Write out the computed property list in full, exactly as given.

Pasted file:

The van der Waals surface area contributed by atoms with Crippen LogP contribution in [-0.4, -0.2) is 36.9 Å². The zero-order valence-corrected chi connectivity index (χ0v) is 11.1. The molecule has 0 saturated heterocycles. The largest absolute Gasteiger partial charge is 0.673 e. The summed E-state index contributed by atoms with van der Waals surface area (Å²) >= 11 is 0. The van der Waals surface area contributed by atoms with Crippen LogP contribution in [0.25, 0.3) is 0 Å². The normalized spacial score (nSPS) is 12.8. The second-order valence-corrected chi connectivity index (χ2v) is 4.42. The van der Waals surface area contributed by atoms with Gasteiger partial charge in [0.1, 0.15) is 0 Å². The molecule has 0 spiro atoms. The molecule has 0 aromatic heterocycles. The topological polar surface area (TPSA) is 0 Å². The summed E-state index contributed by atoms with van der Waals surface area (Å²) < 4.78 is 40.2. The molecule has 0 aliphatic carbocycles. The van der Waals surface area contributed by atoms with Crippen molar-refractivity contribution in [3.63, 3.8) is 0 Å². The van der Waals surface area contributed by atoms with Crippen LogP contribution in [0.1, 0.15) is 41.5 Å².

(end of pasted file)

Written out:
The van der Waals surface area contributed by atoms with Crippen LogP contribution in [-0.4, -0.2) is 36.9 Å². The zero-order valence-corrected chi connectivity index (χ0v) is 11.1. The molecule has 0 saturated heterocycles. The largest absolute Gasteiger partial charge is 0.673 e. The summed E-state index contributed by atoms with van der Waals surface area (Å²) >= 11 is 0. The van der Waals surface area contributed by atoms with Crippen LogP contribution in [0.25, 0.3) is 0 Å². The normalized spacial score (nSPS) is 12.8. The second-order valence-corrected chi connectivity index (χ2v) is 4.42. The van der Waals surface area contributed by atoms with Gasteiger partial charge in [0.1, 0.15) is 0 Å². The molecule has 0 spiro atoms. The molecule has 0 aromatic heterocycles. The topological polar surface area (TPSA) is 0 Å². The summed E-state index contributed by atoms with van der Waals surface area (Å²) < 4.78 is 40.2. The molecule has 0 aliphatic carbocycles. The van der Waals surface area contributed by atoms with Crippen molar-refractivity contribution in [3.63, 3.8) is 0 Å². The van der Waals surface area contributed by atoms with Crippen LogP contribution in [0.1, 0.15) is 41.5 Å².